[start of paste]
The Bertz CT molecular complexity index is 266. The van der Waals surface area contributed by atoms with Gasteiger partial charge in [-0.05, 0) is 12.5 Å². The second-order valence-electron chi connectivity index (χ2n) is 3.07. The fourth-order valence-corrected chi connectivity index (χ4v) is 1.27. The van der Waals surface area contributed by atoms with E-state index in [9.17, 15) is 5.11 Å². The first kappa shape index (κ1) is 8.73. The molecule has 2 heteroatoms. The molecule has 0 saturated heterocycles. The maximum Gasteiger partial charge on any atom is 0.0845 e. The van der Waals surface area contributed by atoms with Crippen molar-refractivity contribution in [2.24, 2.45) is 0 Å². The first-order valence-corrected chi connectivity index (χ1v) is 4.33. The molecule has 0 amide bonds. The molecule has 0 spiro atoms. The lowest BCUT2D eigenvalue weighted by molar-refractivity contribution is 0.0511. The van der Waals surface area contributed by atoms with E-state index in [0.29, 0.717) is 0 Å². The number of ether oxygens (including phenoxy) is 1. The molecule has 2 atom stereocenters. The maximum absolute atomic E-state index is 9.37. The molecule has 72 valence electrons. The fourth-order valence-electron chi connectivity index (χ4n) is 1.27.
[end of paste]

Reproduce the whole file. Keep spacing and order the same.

The Bertz CT molecular complexity index is 266. The van der Waals surface area contributed by atoms with Gasteiger partial charge in [-0.05, 0) is 12.5 Å². The second-order valence-electron chi connectivity index (χ2n) is 3.07. The fourth-order valence-corrected chi connectivity index (χ4v) is 1.27. The van der Waals surface area contributed by atoms with E-state index in [9.17, 15) is 5.11 Å². The first kappa shape index (κ1) is 8.73. The molecule has 2 heteroatoms. The molecule has 0 saturated heterocycles. The maximum Gasteiger partial charge on any atom is 0.0845 e. The van der Waals surface area contributed by atoms with Crippen molar-refractivity contribution in [2.24, 2.45) is 0 Å². The first-order valence-corrected chi connectivity index (χ1v) is 4.33. The molecule has 0 amide bonds. The molecule has 0 spiro atoms. The lowest BCUT2D eigenvalue weighted by molar-refractivity contribution is 0.0511. The van der Waals surface area contributed by atoms with E-state index in [0.29, 0.717) is 0 Å². The number of ether oxygens (including phenoxy) is 1. The molecule has 2 atom stereocenters. The maximum absolute atomic E-state index is 9.37. The molecule has 72 valence electrons. The fourth-order valence-electron chi connectivity index (χ4n) is 1.27.